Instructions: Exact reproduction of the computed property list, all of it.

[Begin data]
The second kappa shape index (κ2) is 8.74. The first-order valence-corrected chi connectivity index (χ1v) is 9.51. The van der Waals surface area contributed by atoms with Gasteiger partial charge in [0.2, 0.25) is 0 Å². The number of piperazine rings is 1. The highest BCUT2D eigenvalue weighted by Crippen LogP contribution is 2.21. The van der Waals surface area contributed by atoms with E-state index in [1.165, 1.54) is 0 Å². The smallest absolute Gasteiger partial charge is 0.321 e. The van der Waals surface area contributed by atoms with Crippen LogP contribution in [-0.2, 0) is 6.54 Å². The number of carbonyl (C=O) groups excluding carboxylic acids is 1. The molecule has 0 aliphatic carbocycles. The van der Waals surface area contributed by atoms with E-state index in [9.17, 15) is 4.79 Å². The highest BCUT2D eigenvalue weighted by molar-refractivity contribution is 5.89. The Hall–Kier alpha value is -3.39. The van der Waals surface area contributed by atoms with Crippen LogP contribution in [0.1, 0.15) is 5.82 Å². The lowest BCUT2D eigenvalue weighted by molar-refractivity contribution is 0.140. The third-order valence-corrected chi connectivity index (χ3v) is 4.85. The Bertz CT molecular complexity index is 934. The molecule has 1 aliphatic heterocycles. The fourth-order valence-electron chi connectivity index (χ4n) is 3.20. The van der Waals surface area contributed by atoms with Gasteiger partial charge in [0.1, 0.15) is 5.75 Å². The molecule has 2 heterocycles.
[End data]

The second kappa shape index (κ2) is 8.74. The first-order valence-corrected chi connectivity index (χ1v) is 9.51. The van der Waals surface area contributed by atoms with Gasteiger partial charge in [0.2, 0.25) is 0 Å². The number of piperazine rings is 1. The highest BCUT2D eigenvalue weighted by Crippen LogP contribution is 2.21. The van der Waals surface area contributed by atoms with E-state index in [1.165, 1.54) is 0 Å². The smallest absolute Gasteiger partial charge is 0.321 e. The van der Waals surface area contributed by atoms with Crippen LogP contribution in [-0.2, 0) is 6.54 Å². The number of carbonyl (C=O) groups excluding carboxylic acids is 1. The molecule has 0 aliphatic carbocycles. The van der Waals surface area contributed by atoms with E-state index in [9.17, 15) is 4.79 Å². The highest BCUT2D eigenvalue weighted by molar-refractivity contribution is 5.89. The Hall–Kier alpha value is -3.39. The van der Waals surface area contributed by atoms with Crippen LogP contribution in [0.1, 0.15) is 5.82 Å². The lowest BCUT2D eigenvalue weighted by molar-refractivity contribution is 0.140. The third-order valence-corrected chi connectivity index (χ3v) is 4.85. The Bertz CT molecular complexity index is 934. The molecule has 1 aliphatic heterocycles. The fourth-order valence-electron chi connectivity index (χ4n) is 3.20. The van der Waals surface area contributed by atoms with Gasteiger partial charge in [0.1, 0.15) is 5.75 Å². The molecule has 2 heterocycles.